Discover more from Beijing to Canberra and Back
China's Taiwan tactics, duelling preconditions, and coal exports
Week of 15 to 21 November 2021
A Chinese government adviser on Taiwan affairs, quoted in the South China Morning Post (SCMP) on condition of anonymity on 20 November:
“[Beijing] is saying that there is no need to worry [about war in the Taiwan Strait] as long as we are in control of the overall situation.”
This is an interesting datapoint suggesting that Beijing’s preferred option remains achieving its goals in Taiwan without resorting to large-scale military conflict. As well as the potentially existential risks for the Chinese Communist Party (CCP) of initiating an unsuccessful military campaign in the Taiwan Strait, Beijing’s preference for avoiding war also appears driven by the wide scope to ramp up and expand its use of grey zone tactics—activities designed to coerce Taiwan while also avoiding military conflict. As Yu Xintian from the Shanghai Institutes for International Studies put it in the same SCMP article: “Some think that ‘opposing Taiwan independence’ is either a question of whether to fight or not to fight. It is not that simple. There are many steps to take and we have a lot of tools in our toolbox which haven’t been used yet.”
The grey zone tactics that China could/is likely to use more frequently and forcefully include, among others: increasing the diplomatic pressure on the international community to limit Taiwan’s participation in multilateral fora; pushing countries to downgrade their official and unofficial diplomatic and economic engagement with Taiwan; more coercive economic measures against Taiwanese exporters; and additional PLA air and maritime presence around Taiwan. Given these and other means of incrementally isolating Taiwan, testing and straining the Taiwanese military, and intimidating foreign governments, caution vis-à-vis the use of military force would still seem to make compelling strategic sense for China.
China’s tactical options in the grey zone have immediate policy implications for Australia. Canberra has a long-term goal of delivering a high-end military deterrent in the Taiwan Strait via nuclear-power submarines, which can remain on station proximate to Taiwan for longer periods. But Beijing’s grey zone activities impact Taipei today. Although the range of grey zone tactics reduces Beijing’s incentive to pursue the option of large-scale military conflict, it equally means that China has immediately available methods to ratchet up the pressure on Taiwan and the international community. Beyond Australia’s efforts to support Taiwan’s productive involvement in multilateral fora and pursue shared trade interests, what can Canberra do to assist Taipei manage this pressure in the short-term? Although I’ve previously suggested potential areas of collaboration in the defence space, economic statecraft is another possible arena for more cooperation between Canberra and Taipei. Especially considering some of the shared Taiwanese and Australian experiences with China’s politically motivated trade restrictions.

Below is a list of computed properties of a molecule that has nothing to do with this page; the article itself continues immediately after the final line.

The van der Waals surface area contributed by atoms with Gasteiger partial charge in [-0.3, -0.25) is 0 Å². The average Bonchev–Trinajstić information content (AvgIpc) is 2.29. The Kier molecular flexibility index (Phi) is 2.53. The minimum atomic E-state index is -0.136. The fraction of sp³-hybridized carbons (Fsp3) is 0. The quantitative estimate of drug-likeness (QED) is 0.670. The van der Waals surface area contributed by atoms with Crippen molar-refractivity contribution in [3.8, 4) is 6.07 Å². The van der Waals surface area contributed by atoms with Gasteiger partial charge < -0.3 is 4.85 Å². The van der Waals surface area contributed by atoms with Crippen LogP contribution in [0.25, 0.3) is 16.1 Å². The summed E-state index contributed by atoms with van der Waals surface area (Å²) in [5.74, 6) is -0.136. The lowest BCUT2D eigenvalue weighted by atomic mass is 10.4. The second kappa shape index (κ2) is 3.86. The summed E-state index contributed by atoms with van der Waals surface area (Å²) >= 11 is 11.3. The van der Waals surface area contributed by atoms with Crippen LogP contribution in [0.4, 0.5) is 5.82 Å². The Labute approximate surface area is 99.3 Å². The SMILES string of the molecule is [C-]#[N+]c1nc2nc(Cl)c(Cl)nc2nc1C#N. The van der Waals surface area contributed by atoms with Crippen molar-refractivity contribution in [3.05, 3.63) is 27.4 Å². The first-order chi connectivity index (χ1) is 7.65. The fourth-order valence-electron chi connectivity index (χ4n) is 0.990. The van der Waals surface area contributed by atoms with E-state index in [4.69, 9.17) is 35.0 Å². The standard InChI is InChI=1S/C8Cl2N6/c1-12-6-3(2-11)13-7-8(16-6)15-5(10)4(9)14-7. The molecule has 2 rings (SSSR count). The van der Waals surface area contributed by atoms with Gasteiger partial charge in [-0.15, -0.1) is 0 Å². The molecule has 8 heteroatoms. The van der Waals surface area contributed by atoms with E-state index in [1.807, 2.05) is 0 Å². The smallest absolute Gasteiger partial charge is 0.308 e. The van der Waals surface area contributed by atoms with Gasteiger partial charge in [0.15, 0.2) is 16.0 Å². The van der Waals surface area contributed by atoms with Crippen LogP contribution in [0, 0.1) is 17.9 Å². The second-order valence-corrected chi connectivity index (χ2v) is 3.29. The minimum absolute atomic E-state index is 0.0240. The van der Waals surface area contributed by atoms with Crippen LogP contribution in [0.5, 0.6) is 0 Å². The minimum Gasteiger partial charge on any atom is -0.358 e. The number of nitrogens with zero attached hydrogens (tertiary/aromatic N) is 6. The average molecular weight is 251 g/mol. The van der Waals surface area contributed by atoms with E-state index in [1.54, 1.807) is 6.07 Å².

What might Australian and Taiwanese cooperation on economic statecraft look like? A few possibilities come to mind:
Working-level exchanges between relevant Australian government departments and agencies and their Taiwanese counterparts on their experiences with China’s economic coercion and how to develop effective policy responses.
Closer coordination on diplomatic messaging and agenda setting in key multilateral economic fora of which both Taiwan and Australia are members, including the World Trade Organization (WTO) and Asia-Pacific Economic Cooperation (APEC).
Establishing a de facto Strategic and Economic Dialogue with Taipei that builds on Minister for Trade, Tourism and Investment Dan Tehan’s ongoing conversations with his Taiwanese counterpart.
The Australian government might already be pursuing elements of the above without public fanfare. But to the extent that Canberra isn’t, it’s worth emphasising that the above initiatives would be consistent with the government’s efforts to ensure Australian policymaking can navigate the current collision of trade and economic policy with national security and geopolitics. This integrated approach to economic and security policy has been advocated explicitly in recent months by both the Treasurer and Trade Minister. Beyond broad alignment with Australian moves to develop its own economic statecraft, the above measures would also dovetail with what appears to be a renewed focus in the Department of Foreign Affairs and Trade (DFAT) on managing and responding to economic coercion and other emerging challenges at the intersection of economic and security policy.
Although the above initiatives would be politically sensitive for Beijing, they could be pursued quietly and discreetly to minimise diplomatic blowback. It also seems prima facie plausible that, for example, exchanging notes on experiences with economic coercion would not diverge from Australia’s one-China policy given that such initiatives could be framed as engaging with Taiwan as an economy. But even if these types of initiatives were pursued, the economic and strategic benefits of cooperation with Taipei would need to be balanced against the costs of potentially provoking (more of) Beijing’s ire. For your consideration, Canberra.